TAL has launched the latest edition of its SpotChecker Australian Skin Safety Report, with the aim of continuing to shine a light on Australians’ attitudes and approaches to preventative health and skin safety.
The insurer says in a statement that the 2021 report marks the sixth consecutive year of the TAL SpotChecker program – a national initiative aimed at reducing the impact of skin cancer by encouraging Australians to embrace skin safety and have regular skin checks with a qualified professional, as well as regularly self-checking at home.
Supporting the campaign, it has enhanced the online TAL SpotChecker information hub, which has been built as an educational resource aimed at encouraging and empowering Australians to engage with their skin health and embrace skin safety.
TAL Chief Customer and Brand Officer, Alex Homer, says the SpotChecker program reflects the company’s ongoing commitment to highlighting the importance of preventative health for its customers and the broader Australian community.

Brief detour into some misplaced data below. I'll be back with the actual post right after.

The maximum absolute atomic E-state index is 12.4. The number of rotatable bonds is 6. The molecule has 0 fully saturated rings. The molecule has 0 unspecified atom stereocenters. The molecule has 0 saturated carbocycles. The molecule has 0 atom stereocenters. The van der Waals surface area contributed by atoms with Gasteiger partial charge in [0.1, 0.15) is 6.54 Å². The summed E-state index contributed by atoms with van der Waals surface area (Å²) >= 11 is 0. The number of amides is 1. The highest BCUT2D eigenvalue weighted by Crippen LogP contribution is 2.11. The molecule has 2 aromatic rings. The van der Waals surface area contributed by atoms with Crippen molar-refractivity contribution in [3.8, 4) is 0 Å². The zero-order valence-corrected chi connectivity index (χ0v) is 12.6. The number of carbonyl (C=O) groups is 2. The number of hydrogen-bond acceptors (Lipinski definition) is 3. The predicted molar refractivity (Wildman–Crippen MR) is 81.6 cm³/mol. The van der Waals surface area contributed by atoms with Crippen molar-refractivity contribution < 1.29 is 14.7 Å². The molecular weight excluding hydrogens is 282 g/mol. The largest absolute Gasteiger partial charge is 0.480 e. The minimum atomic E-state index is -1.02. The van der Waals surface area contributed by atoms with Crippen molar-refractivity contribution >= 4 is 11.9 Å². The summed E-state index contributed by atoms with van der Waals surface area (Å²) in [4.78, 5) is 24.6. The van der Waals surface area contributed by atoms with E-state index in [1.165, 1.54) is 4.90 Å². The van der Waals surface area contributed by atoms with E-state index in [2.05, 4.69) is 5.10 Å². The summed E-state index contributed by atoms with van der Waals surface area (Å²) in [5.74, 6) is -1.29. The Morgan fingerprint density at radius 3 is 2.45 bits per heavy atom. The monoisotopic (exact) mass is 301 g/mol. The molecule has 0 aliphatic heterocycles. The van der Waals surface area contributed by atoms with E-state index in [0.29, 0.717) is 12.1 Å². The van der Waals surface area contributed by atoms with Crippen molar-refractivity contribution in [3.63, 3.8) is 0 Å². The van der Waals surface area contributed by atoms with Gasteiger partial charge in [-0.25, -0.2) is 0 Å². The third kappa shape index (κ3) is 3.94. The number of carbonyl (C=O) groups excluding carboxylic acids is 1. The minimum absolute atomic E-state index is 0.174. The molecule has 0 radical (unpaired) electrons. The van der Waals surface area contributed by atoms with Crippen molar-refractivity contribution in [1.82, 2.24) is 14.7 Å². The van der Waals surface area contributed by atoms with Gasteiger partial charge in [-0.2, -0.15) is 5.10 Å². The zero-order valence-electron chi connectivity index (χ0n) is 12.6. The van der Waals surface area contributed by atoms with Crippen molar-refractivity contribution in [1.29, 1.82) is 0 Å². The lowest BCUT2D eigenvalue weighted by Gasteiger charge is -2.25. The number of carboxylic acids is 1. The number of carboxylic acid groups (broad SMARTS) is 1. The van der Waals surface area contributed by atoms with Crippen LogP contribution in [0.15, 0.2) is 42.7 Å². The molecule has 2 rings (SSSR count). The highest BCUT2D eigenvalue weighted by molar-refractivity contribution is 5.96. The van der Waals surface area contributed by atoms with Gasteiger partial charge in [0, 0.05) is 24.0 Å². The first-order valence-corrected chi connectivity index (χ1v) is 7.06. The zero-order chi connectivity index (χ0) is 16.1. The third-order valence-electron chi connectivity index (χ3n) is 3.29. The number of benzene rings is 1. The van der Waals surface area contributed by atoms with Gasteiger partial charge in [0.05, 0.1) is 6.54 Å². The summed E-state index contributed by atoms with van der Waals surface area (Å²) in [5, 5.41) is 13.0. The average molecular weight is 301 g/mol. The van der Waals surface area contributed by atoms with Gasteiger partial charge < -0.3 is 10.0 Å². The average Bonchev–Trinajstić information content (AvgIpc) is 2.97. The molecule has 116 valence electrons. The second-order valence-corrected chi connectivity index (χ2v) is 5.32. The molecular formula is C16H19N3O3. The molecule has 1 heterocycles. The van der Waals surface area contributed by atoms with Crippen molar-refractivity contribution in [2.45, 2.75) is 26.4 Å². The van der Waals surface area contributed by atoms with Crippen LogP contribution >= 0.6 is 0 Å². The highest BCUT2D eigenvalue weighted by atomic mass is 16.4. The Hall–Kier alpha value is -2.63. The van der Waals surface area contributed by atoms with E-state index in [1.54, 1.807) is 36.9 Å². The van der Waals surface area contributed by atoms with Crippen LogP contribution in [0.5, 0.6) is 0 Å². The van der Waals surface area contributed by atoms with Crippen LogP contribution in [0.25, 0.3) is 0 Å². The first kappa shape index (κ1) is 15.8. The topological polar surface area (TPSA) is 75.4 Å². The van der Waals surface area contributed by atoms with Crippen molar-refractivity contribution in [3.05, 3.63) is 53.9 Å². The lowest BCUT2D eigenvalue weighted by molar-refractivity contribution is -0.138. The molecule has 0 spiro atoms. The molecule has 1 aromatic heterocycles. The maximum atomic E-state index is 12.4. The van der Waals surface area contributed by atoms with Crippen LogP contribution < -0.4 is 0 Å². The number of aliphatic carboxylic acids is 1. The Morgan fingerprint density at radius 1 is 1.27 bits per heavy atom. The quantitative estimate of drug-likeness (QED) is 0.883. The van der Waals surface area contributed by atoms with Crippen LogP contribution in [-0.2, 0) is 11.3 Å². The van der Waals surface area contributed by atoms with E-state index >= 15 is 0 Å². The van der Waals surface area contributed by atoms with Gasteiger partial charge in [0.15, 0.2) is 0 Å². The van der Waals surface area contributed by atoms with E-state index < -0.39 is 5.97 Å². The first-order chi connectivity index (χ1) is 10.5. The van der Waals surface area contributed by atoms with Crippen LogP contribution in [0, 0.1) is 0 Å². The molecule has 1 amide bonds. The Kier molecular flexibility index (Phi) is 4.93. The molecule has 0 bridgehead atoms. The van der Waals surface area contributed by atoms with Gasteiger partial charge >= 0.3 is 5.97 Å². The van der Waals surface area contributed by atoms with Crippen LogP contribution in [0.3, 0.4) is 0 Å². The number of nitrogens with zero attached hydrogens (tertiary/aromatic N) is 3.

TAL says its latest report revealed a quarter (25 percent) of Australians said the Covid-19 pandemic has prevented them from getting a skin check this year, while an additional 1 in 4 (24 percent) said the pandemic has distracted them from regularly self-checking their skin.
Dr Priya Chagan, TAL’s General Manager of Health Services, says that in response to Covid, a large number of Australians have delayed getting relevant professional skin checks and are putting themselves at risk of skin cancer going undetected.
“The 2021 research found 29 percent of Australians have never had a professional skin check, and only 36 percent have had one in the last 12 months, while a further 19 percent of Australians admitted they never self-check for signs of skin cancer.
She says that each year, TAL SpotChecker has aimed to contribute to the reduction of one of the country’s most common cancers, “…but it’s clear there is still a long way to go in raising awareness of the importance of prevention and detection of skin cancer.”
She added that with two in three Australians set to be diagnosed with some form of skin cancer by the age of 70 – it is crucial that Australians prioritise their health and understand the importance of prevention.